More Than 1 Cloud – What to Choose?

Posted on: November 12, 2015 4:10 am

These days most organisations with any form of IT investment are aware of or already using cloud resources. But for companies with a significant existing IT infrastructure, the notion of dropping their current investment and moving everything to the cloud is usually not realistic. Fortunately hybrid cloud options exist to fill in the gap between purely internal private clouds and outsourcing all IT to a public cloud. In this post I’ll define public, private, and hybrid models and the potential benefits of each to your organisation.

Different types of clouds

There are actually three major types of cloud computing, representing different types of exclusive and non-exclusive clouds. These are public clouds, private clouds and hybrid clouds.
Public cloud

Public clouds are shared, easily accessible, multi-customer IT infrastructures that are available non-exclusively to any entity in the general public (individuals, groups and/or organisations). Public cloud vendors provide applications, storage and other computing resources as services over the internet. Public cloud services may be free or offered on a pay-per-usage model.

Sharing mobile phones is a common practice among poor consumers in the developing world. Many customers use their own SIM card and switch it in and out when borrowing a mobile device. This practice can compromise privacy, however, and SIM cards are easy to lose. Now, millions of impoverished citizens in Africa and Asia will receive mobile phone numbers under a plan developed by the United Nations and a private technology company, Movirtu.

Movirtu (www.movirtu.com) is a cloud-based phone service that allows people to manage their own mobile network accounts — phone number, voice mail, texting and so on — without ever owning a phone or a SIM card. The Movirtu service is priced with lower income users in mind and the mobile network carriers will get a share of the profits.

Movirtu will supply low-cost mobile phone numbers to participants, who can use any mobile device to log in with their own number to make and receive calls and access information and services.

The main beneficiaries will be women in rural communities in South Asia and sub-Saharan Africa, as they are far less likely than men to own their own phones. Movirtu will bring the technology to 12 or more markets in the selected regions, improving the lives and expanding the earning potential of at least 50 million people.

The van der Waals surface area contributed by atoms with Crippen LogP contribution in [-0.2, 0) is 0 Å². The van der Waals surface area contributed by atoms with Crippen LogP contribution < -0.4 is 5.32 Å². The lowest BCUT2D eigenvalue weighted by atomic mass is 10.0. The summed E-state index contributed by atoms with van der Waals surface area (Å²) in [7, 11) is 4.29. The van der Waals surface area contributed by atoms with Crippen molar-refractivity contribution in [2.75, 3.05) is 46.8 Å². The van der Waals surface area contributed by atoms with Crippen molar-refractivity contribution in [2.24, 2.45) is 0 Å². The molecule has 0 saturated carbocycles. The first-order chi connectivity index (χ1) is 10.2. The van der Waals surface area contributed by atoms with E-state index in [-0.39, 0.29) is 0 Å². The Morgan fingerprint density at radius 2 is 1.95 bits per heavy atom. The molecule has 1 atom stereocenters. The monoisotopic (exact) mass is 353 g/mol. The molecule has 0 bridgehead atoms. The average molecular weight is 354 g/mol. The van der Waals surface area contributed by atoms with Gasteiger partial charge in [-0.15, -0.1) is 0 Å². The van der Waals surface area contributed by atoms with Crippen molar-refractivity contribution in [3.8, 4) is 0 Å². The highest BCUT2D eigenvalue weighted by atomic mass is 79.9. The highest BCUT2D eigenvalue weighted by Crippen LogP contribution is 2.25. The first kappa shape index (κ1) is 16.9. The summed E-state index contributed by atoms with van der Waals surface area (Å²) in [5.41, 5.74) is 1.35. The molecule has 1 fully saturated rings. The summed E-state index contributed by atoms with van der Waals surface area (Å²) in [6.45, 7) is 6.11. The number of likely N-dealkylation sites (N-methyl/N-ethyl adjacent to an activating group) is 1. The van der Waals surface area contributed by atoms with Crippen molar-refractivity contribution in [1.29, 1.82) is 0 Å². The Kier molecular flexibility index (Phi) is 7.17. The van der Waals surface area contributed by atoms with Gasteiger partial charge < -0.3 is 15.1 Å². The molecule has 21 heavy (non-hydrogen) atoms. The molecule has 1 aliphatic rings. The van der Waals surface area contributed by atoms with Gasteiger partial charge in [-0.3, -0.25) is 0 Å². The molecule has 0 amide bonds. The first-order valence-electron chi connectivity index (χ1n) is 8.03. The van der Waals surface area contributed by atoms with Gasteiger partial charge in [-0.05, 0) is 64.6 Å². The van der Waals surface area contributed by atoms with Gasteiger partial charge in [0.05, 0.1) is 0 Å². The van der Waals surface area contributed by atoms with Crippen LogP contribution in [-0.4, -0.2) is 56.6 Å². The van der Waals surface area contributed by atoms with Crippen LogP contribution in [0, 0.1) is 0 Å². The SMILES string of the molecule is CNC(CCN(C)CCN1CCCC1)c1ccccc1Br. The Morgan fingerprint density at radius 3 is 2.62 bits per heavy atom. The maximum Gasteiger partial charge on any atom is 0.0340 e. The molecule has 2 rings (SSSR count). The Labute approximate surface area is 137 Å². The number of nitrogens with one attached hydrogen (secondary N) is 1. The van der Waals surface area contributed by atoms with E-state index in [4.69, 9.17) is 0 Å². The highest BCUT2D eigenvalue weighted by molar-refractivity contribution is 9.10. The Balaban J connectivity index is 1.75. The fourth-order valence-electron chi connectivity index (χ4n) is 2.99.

The company selected Madagascar, an island nation off Africa’s east coast, as a starting point. The country has an extensive network, but many of its citizens cannot afford to buy a phone. The service became available via a local carrier throughout the island in August 2011.
Private cloud

Private clouds (also known as internal clouds or corporate clouds) are IT infrastructures that are accessible only by a single entity or by an exclusive group of related entities that share the same purpose and requirements, such as all the business units within a single organisation.

With private clouds, IT activities and applications are provided as a service over an intranet within an enterprise. Private clouds are usually private because of the need for system and data security, and for this reason they are behind the corporate firewall.

Hybrid cloud

The concept of a “hybrid cloud” is meant to bridge the gap between high control, high cost “private cloud” and highly scalable, flexible, low cost “public cloud”. The concept revolves heavily around connectivity and data portability. Simply put, a “hybrid cloud” is the simultaneous usage of public and private cloud models to accomplish your organisation’s goals.

The use cases are numerous: resource burst-ability for seasonal demand, development and testing on a uniform platform without consuming local resources, disaster recovery, and of course excess capacity to make better use of or free up local consumption.
So what’s a company to do?

For the majority of organisations today, the optimum solution for their many and varied use cases is a hybrid cloud. However, because no two organisations are alike the extent of their use of public, private and hybrid clouds can differ substantially and it is up to each organisation to determine the cloud model that is most appropriate for their business objectives and strategies

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